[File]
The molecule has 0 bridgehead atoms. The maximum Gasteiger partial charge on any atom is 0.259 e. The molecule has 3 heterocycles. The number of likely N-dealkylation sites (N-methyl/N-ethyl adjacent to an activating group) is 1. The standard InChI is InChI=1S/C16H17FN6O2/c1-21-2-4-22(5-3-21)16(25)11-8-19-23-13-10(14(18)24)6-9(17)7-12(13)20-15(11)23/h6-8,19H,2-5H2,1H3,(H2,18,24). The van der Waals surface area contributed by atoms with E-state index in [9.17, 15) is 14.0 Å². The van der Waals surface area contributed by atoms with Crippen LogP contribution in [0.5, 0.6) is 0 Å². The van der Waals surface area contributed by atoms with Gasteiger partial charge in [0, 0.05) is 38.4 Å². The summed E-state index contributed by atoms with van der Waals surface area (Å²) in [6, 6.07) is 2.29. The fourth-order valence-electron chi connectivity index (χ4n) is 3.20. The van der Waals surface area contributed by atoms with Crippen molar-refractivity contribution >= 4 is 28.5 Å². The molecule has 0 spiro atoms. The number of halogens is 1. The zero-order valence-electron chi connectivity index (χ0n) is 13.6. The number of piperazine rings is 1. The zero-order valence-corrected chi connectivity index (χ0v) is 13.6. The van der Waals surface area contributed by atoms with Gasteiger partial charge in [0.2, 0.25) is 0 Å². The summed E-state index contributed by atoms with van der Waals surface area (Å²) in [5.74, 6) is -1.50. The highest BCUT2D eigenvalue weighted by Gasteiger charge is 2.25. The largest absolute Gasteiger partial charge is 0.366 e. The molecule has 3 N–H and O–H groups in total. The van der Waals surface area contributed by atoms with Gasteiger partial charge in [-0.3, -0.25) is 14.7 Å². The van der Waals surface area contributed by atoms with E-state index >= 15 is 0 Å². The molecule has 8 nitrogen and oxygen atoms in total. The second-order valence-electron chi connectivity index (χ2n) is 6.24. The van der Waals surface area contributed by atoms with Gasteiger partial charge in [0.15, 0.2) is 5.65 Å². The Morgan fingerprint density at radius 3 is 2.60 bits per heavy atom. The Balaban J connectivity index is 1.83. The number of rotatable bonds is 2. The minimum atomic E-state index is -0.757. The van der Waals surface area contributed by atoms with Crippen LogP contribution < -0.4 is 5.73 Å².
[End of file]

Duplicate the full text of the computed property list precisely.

The molecule has 0 bridgehead atoms. The maximum Gasteiger partial charge on any atom is 0.259 e. The molecule has 3 heterocycles. The number of likely N-dealkylation sites (N-methyl/N-ethyl adjacent to an activating group) is 1. The standard InChI is InChI=1S/C16H17FN6O2/c1-21-2-4-22(5-3-21)16(25)11-8-19-23-13-10(14(18)24)6-9(17)7-12(13)20-15(11)23/h6-8,19H,2-5H2,1H3,(H2,18,24). The van der Waals surface area contributed by atoms with E-state index in [9.17, 15) is 14.0 Å². The van der Waals surface area contributed by atoms with Crippen LogP contribution in [0.5, 0.6) is 0 Å². The van der Waals surface area contributed by atoms with Gasteiger partial charge in [0, 0.05) is 38.4 Å². The summed E-state index contributed by atoms with van der Waals surface area (Å²) in [6, 6.07) is 2.29. The fourth-order valence-electron chi connectivity index (χ4n) is 3.20. The van der Waals surface area contributed by atoms with Crippen molar-refractivity contribution >= 4 is 28.5 Å². The molecule has 0 spiro atoms. The number of halogens is 1. The zero-order valence-electron chi connectivity index (χ0n) is 13.6. The number of piperazine rings is 1. The zero-order valence-corrected chi connectivity index (χ0v) is 13.6. The van der Waals surface area contributed by atoms with Gasteiger partial charge in [0.2, 0.25) is 0 Å². The summed E-state index contributed by atoms with van der Waals surface area (Å²) in [5.74, 6) is -1.50. The highest BCUT2D eigenvalue weighted by Gasteiger charge is 2.25. The largest absolute Gasteiger partial charge is 0.366 e. The molecule has 3 N–H and O–H groups in total. The van der Waals surface area contributed by atoms with Gasteiger partial charge in [-0.3, -0.25) is 14.7 Å². The van der Waals surface area contributed by atoms with E-state index >= 15 is 0 Å². The molecule has 8 nitrogen and oxygen atoms in total. The second-order valence-electron chi connectivity index (χ2n) is 6.24. The van der Waals surface area contributed by atoms with Gasteiger partial charge in [0.15, 0.2) is 5.65 Å². The Morgan fingerprint density at radius 3 is 2.60 bits per heavy atom. The Balaban J connectivity index is 1.83. The number of rotatable bonds is 2. The minimum atomic E-state index is -0.757. The van der Waals surface area contributed by atoms with Crippen LogP contribution < -0.4 is 5.73 Å².